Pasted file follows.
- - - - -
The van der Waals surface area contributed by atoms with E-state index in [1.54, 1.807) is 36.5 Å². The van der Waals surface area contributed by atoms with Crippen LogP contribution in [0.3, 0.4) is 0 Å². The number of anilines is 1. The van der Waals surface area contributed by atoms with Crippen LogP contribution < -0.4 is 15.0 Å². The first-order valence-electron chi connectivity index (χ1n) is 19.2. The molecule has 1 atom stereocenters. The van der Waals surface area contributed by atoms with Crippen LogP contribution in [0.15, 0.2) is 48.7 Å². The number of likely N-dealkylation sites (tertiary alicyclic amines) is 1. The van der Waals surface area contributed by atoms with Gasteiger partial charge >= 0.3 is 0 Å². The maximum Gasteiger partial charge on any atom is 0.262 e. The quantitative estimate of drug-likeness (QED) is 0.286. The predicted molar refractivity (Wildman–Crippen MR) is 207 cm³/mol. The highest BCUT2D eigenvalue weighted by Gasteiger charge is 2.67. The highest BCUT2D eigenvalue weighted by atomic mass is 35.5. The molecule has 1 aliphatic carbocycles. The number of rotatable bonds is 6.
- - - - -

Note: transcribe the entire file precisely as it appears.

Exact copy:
The van der Waals surface area contributed by atoms with E-state index in [1.54, 1.807) is 36.5 Å². The van der Waals surface area contributed by atoms with Crippen LogP contribution in [0.3, 0.4) is 0 Å². The number of anilines is 1. The van der Waals surface area contributed by atoms with Crippen LogP contribution < -0.4 is 15.0 Å². The first-order valence-electron chi connectivity index (χ1n) is 19.2. The molecule has 1 atom stereocenters. The van der Waals surface area contributed by atoms with Crippen LogP contribution in [0.15, 0.2) is 48.7 Å². The number of likely N-dealkylation sites (tertiary alicyclic amines) is 1. The van der Waals surface area contributed by atoms with Gasteiger partial charge >= 0.3 is 0 Å². The maximum Gasteiger partial charge on any atom is 0.262 e. The quantitative estimate of drug-likeness (QED) is 0.286. The predicted molar refractivity (Wildman–Crippen MR) is 207 cm³/mol. The highest BCUT2D eigenvalue weighted by Gasteiger charge is 2.67. The highest BCUT2D eigenvalue weighted by atomic mass is 35.5. The molecule has 1 aliphatic carbocycles. The number of rotatable bonds is 6.